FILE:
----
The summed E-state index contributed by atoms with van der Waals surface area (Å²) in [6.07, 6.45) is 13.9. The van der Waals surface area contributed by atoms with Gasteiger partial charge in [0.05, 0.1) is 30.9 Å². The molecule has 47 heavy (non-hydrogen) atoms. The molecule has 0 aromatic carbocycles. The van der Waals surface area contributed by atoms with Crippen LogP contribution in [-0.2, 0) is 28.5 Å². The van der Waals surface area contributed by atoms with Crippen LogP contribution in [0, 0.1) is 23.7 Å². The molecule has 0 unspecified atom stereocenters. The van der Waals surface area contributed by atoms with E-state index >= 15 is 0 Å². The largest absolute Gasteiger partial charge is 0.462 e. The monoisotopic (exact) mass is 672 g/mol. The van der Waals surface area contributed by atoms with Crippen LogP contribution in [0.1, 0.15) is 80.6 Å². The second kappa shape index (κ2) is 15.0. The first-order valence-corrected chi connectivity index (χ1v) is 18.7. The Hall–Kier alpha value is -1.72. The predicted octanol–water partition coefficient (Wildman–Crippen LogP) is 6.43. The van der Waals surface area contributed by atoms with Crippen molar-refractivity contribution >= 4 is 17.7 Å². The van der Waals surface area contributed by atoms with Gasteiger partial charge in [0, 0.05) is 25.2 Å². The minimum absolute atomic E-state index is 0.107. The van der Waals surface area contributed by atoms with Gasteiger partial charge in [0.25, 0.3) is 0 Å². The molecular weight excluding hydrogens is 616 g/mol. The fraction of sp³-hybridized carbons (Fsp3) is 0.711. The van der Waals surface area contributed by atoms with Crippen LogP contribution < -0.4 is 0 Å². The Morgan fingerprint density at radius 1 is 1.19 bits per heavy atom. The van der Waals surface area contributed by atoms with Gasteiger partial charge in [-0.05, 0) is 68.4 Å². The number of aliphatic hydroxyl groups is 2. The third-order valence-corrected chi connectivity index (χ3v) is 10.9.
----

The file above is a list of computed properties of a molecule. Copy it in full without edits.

The summed E-state index contributed by atoms with van der Waals surface area (Å²) in [6.07, 6.45) is 13.9. The van der Waals surface area contributed by atoms with Gasteiger partial charge in [0.05, 0.1) is 30.9 Å². The molecule has 47 heavy (non-hydrogen) atoms. The molecule has 0 aromatic carbocycles. The van der Waals surface area contributed by atoms with Crippen LogP contribution in [-0.2, 0) is 28.5 Å². The van der Waals surface area contributed by atoms with Crippen LogP contribution in [0, 0.1) is 23.7 Å². The molecule has 0 unspecified atom stereocenters. The van der Waals surface area contributed by atoms with E-state index >= 15 is 0 Å². The largest absolute Gasteiger partial charge is 0.462 e. The monoisotopic (exact) mass is 672 g/mol. The van der Waals surface area contributed by atoms with Crippen LogP contribution in [0.1, 0.15) is 80.6 Å². The second kappa shape index (κ2) is 15.0. The first-order valence-corrected chi connectivity index (χ1v) is 18.7. The Hall–Kier alpha value is -1.72. The predicted octanol–water partition coefficient (Wildman–Crippen LogP) is 6.43. The van der Waals surface area contributed by atoms with Crippen molar-refractivity contribution >= 4 is 17.7 Å². The van der Waals surface area contributed by atoms with Gasteiger partial charge in [0, 0.05) is 25.2 Å². The minimum absolute atomic E-state index is 0.107. The van der Waals surface area contributed by atoms with Gasteiger partial charge in [0.25, 0.3) is 0 Å². The molecular weight excluding hydrogens is 616 g/mol. The fraction of sp³-hybridized carbons (Fsp3) is 0.711. The van der Waals surface area contributed by atoms with Crippen LogP contribution < -0.4 is 0 Å². The Morgan fingerprint density at radius 1 is 1.19 bits per heavy atom. The van der Waals surface area contributed by atoms with Gasteiger partial charge in [-0.05, 0) is 68.4 Å². The number of aliphatic hydroxyl groups is 2. The third-order valence-corrected chi connectivity index (χ3v) is 10.9.